Thursday, March 28, 2013

Accessories Sold Separately: G.I. JOE: RETALIATION


In the latest based-on-a-line-of-toys action film, elite teams of American commandos known as the G.I. Joes are locked in combat with the worldwide terrorist organization known as Cobra. When one of Cobra’s master impersonators takes the President’s place, he implicates the Joes in an assassination and orders a strike that leaves all but three of them dead. The survivors, somehow able to immediately determine the cause of this betrayal despite being stranded in the desert, vow revenge. This kicks off G.I. Joe: Retaliation, which follows in the footsteps of its predecessor, G.I. Joe: The Rise of Cobra, by having just enough really cool special effects shots to fill a two-and-a-half minute trailer, giving the rest of the runtime to endless exposition, repetitive action sequences, bad jokes, and haphazard characterization. It’s a movie that’s probably on the whole a bit less fun than watching a six-year-old play with action figures, although how much less fun exactly would depend on the six-year-old. All the movie’s best ideas seem to have come out of just such a scenario anyways, moments like protecting oneself from throwing stars by machine gunning them down or jumping off a motorcycle which then splits apart into several missiles and continues straight ahead to a target.

Retaliation’s surviving Joes out to carry out said retaliation are Dwayne Johnson, called upon to be his usual muscular but loveable self, D.J. Cotrona, a bland goodie two-shoes, and Adrianne Palicki, as the token G.I. Jane who at one point gets to wear a tight red dress for mostly no good reason. (The star of the first movie, the suddenly-everywhere Channing Tatum, puts in a glorified cameo, but is otherwise smart enough or lucky enough to sit this one out.) There’s also Byung-hun Lee as bad ninja Storm Shadow and Ray Park as good ninja Snake Eyes, who have an almost entirely peripheral side plot involving all kinds of ninja acrobatics that includes (1) an underground prison break, (2) a cliff-side, mountaintop sword battle, and (3) bit parts inhabited by Walton Goggins as a morally ambiguous warden and RZA as a grizzled ninja mentor. That’s where the fun, such as it is, is happening here, but once these characters join up with the central narrative, the glimmer of fun slips away from them too.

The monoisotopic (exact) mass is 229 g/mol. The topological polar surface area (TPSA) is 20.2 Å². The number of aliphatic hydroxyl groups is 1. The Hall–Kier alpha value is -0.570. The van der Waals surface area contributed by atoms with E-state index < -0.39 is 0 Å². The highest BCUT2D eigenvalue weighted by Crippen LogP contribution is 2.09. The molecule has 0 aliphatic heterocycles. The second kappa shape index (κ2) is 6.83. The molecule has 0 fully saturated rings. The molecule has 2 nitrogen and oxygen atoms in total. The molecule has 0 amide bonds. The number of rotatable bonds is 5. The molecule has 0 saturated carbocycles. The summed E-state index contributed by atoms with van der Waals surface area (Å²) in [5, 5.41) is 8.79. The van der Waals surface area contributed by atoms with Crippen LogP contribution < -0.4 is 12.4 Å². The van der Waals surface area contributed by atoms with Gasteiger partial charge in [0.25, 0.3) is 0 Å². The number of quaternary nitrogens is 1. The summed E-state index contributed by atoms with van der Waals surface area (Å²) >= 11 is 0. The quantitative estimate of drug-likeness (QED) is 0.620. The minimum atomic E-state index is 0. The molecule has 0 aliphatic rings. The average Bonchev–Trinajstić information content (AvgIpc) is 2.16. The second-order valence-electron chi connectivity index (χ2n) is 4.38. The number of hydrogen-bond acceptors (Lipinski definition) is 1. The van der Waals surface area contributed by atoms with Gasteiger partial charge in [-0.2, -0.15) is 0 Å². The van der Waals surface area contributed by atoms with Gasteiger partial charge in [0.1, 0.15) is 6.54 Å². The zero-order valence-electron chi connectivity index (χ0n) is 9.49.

The script by Rhett Reese and Paul Wernick does what it can to salvage the colossal and bland confusion of the first film, but doesn’t improve upon a core concept that seems to be little more than living action figures acting out ridiculous scenarios for the benefit of little more than emptier-than-usual spectacle. Director Jon M. Chu, so good at staging fluid, visually energetic and sustained dance sequences in Step Up 3D, finds little in the way of coherent action, choosing instead to shoot it all in the quick flashes of bloodless bloodshed we’ve come to expect from our PG-13 shoot-‘em-ups. That it’s all a bit more disquieting than usual comes from the narrative that jumbles more than in coheres in the telling. Since the villain is impersonating the president, it makes the countless dead the Joes leave on their way to him uncomfortable. Sure, he’s clearly evil (and Jonathan Pryce is having a good time playing that up) and many of his staff positions are filled by Cobra agents, but it’s hard to tell if some of those around him are just good old army boys and Secret Service agents gunned down for no better reason than failing to spot the fake POTUS in their midst.

That it also happens to be one of those movies that ends on the kind of happy note that boils down to something like “who cares if a major world capital was just wiped off the face of the planet, the Rock got a medal?” is just indicative of the slapdash laziness of the plotting. When a movie can threaten the entire world with nuclear holocaust in its final climactic moments and completely fail to raise my heart rate, something’s gone horribly wrong. G.I. Joe: Retaliation is a slickly put together piece of Hollywood craftsmanship. It’s easy enough to stare at, but it’s empty to the core. The character who is most indicative of the movie’s approach is a retired Joe the crew picks up on their way to the final confrontation. He’s played by Bruce Willis in a performance so relaxed and weightless that if you told me he did the whole thing lying down somewhere and was green-screened into all his scenes, I’d probably believe you. He contributes little to the plot, besides providing the things that go boom for the finale, revealing in a montage that his house is essentially an armory with weapons of every kind hidden in every nook and cranny. It’s supposed to be funny and rousing, I suppose, but is nothing more than a sad prelude to yet more numbing exposition and endless gunfire, not a lick of wit or strategy in sight. I guess the only thing that can stop a bad Cobra with a gun is a good Joe with a gun.

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